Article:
The supermarkets confusing us with multibuy offers

·3-min read
City Views - London
City Views - London

Unless you buy in bulk, then bargain hunters should beware of shopping at Waitrose, because instead of simply offering discounts on groceries, it favours multibuys. These are no friend of the true bargain hunter, because they can end up persuading us to buy more - and spend more - and they can confuse people into thinking they are getting a better deal than they actually are.

A report by MySupermarket for Which? found that almost two thirds of the deals the supermarket was offering in April, May and June were multibuys - although it's worth pointing out that Waitrose's own figures show multibuys constitute closer to a third of its deals.

Regardless of the exact figure, this still means an array of multibuys on offer in the store.

Does it matter?

While they do often constitute a good discount, they are flawed in a few ways. First, if the item is perishable, then there's a reasonable chance they will go off before we get round to eating them. You have to ask yourself how many mangoes you really need.

Second, it encourages us to buy more, and if we are on a budget, this can destroy our carefully calculated spending plans. Third, it encourages us to consume more. We might tell ourselves we will put that second giant bag of crisps at the back of the cupboard until next week, but studies show there's a good chance it won't make it to Friday untouched.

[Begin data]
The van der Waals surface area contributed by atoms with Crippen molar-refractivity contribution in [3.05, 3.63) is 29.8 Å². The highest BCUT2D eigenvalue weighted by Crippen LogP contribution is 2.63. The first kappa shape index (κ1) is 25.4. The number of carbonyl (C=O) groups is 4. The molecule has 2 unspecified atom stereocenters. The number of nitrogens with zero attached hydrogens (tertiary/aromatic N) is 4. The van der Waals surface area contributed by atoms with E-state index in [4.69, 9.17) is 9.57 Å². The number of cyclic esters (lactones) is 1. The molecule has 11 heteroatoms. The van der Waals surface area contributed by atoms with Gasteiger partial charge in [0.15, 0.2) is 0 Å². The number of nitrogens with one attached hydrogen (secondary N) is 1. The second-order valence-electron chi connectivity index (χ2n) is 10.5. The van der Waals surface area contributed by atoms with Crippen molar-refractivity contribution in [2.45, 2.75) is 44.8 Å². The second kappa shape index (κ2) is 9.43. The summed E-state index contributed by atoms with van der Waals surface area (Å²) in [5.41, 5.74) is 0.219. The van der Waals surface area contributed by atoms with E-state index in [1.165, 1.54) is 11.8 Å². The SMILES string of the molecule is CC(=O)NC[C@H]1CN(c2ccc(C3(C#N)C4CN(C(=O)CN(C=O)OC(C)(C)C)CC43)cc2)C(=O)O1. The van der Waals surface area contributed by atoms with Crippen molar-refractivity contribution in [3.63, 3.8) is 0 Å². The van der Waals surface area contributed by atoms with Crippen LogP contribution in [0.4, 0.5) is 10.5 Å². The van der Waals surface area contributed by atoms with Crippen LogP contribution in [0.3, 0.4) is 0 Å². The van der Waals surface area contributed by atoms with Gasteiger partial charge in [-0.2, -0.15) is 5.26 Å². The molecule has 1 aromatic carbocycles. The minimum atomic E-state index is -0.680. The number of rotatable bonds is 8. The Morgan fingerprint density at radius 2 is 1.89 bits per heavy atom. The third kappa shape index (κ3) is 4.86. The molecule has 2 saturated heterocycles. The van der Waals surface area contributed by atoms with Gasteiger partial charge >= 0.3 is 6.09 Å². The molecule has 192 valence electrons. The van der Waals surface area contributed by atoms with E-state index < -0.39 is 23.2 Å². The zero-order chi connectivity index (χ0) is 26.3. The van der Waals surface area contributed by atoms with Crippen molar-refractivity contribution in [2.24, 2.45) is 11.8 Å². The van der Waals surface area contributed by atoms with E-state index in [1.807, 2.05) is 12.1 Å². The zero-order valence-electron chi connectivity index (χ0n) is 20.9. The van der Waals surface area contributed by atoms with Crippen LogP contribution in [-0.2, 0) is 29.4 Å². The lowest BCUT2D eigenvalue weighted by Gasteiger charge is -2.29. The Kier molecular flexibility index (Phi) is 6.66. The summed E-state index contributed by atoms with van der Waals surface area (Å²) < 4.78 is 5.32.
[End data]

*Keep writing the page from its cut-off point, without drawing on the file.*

And finally, multibuys can be trickier to calculate. On a quick fly-past of an item, would you be able to calculate your saving on an item that's normally on sale for £1.67 and is being offered at 3 for £5? - It's actually a saving of a penny. That's not to say that multibuys are actually trying to mislead us, it's purely a matter of whether our speedy mental arithmetic is up to it.

The most discounts

At the other end of the spectrum was Sainsbury's, where 97% of food offers were straightforward discounts. This was a very deliberate policy brought in by Sainsbury's after its own research found that people preferred discounts. It planned to phase multibuys out altogether by August this year.

Next in line was Asda, where 59% of deals are straightforward reductions, then Tesco where 57% of deals are discounts, and Morrisons where 54% are.

The good news for discount fans is that a recent study by market intelligence firm IRI found that shops are gradually moving away from multibuys and have done for the past 12 months - during which time the number of 'deep-discount multibuys' has fallen 40%.

Research for Marketing Week earlier this year found that Morrisons had cuts its multibuys 18% in the previous 12 moths, Tesco had cut them 16% and Asda 12%. Waitrose had also cut them 6% and only Ocado had seen them rise - 5%.

The experts argue, however, that we're not going to see an end to multibuys any time soon. The world of the supermarkets has never been so competitive, and we can expect them to use every marketing weapon at their disposal in their fight for market share.

But what do you think? Do you care how discounts work, as long as your shopping is cheaper, or do you distrust a multibuy? Let us know in the comments.

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